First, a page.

I like what eagles had to say about the bmom issue" "thanks, I'll check with his pediatrician". Gets you off the hook for the time being, hopefully long enough to get her to forget that conversation. :eyebrows:
As for the shoes, soft-soled. Those little feet need to grasp and flex when learning to walk. Hard soled are more for older walkers, who will be running and playing outside. :) We have Robeez for Cam, love them!
The hard soled baby shoes are old time. As a Black mother of 3 kids, I purchased baby Nike, and looked for good quality "flexible" soled shoes for my walking toddler, nothing stiff for the feet. Prior to that it was soft material baby type shoes (Robeez, or Baby Deer) or socks, bare feet in the house. I have not noticed, nor was aware that Blacks were more prone to being flat foot.
I have read that babies need soft shoes or no shoes when learning to walk. Obviously no shoes is for indoors at home where it's toasty warm :) I'm a big fan of the Robeez that have soft soles, and they're cute too.
Great photo!!
Thanks again all! I will indeed follow your advice. And I have to look into Robeez - never heard of them. Nickchris - thanks for letting me know about the flat-foot issue. Has been nagging me a bit.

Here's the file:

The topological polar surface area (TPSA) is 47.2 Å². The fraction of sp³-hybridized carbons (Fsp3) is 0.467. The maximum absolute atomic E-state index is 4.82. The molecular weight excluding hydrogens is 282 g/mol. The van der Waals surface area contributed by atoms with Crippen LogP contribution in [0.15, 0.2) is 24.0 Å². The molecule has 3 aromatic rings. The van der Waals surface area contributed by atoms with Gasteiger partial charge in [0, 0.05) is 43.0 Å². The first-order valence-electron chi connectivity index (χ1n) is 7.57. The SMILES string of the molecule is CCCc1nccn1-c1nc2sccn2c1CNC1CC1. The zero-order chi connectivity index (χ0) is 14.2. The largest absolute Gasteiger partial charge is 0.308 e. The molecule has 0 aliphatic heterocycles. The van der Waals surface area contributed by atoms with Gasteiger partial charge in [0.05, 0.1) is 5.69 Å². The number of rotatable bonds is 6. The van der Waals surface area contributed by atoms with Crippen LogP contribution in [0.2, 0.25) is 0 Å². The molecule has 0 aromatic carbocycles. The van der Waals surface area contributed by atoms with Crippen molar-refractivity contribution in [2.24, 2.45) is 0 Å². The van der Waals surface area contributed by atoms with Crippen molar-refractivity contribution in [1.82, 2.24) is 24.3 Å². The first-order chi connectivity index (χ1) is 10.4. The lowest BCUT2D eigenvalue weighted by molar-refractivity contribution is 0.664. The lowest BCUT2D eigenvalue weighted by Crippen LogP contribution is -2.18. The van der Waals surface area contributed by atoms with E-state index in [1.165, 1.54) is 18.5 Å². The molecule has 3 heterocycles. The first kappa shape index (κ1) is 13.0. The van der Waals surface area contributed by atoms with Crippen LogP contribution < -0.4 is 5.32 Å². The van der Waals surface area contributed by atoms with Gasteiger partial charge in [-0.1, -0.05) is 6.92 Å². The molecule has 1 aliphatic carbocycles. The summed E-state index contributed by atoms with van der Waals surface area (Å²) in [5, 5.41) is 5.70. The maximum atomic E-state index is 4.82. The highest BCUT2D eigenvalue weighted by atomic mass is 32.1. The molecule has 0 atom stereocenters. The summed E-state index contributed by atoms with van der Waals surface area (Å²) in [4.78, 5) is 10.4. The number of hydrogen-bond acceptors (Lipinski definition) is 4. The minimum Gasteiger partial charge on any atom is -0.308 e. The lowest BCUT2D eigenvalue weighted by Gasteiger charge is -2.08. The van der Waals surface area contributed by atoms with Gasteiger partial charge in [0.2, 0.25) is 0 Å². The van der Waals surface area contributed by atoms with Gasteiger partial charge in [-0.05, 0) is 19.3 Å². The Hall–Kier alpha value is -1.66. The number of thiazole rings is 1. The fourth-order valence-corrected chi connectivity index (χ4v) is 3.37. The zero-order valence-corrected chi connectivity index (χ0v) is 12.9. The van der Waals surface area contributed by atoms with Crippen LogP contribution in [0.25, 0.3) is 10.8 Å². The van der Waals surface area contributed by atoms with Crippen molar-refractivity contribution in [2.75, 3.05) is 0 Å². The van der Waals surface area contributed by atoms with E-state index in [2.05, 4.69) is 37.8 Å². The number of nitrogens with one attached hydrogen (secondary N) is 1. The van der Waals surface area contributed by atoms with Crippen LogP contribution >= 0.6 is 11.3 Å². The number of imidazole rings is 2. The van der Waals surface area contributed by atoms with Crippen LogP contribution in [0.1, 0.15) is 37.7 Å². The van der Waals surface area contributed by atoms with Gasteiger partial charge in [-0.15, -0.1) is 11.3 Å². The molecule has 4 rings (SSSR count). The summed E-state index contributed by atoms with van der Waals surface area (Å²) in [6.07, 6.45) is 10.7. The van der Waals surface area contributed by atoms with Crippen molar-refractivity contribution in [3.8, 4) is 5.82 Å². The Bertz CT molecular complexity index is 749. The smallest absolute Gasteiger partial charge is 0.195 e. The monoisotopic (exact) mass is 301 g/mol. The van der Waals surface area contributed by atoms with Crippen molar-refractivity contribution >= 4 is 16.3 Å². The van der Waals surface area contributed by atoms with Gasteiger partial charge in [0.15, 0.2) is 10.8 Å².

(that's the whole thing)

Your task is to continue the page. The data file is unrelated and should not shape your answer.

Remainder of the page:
On another note (probably should create another thread for this, I'm sure it's a big issue for others too), what do you do with suggestions from birthmoms when it's not actually what's best for the child? Just side-step the issue and not say much, or say you're doing it differently and why, or what?
This whole thread reminds me of my last visit, J was just about 7 months, and was crawling over to things and pulling himself up. He had been wearing socks but then it was clear he started slipping a little so his Dads took them off. Then later his Grandma started asking why he was barefoot and wasn't wearing socks and shoes. And his Dad said something like "Our occupational therapist told us kids have problems feeling the floor in shoes, it will take them longer to walk." That sort of shut her down.
I don't think an over-opinionated bmom is any different than an over-opinionated grandma, and this approach definitely worked. I think telling her why they were doing it differently at least showed her they listened to her advice but they had a different opinion, in this instance I think ignoring it would have made her feel like they weren't listening and she would have kept saying it, this way she knew they heard her, and just disagreed (and it didn't hurt that there was an expert backing them up ;)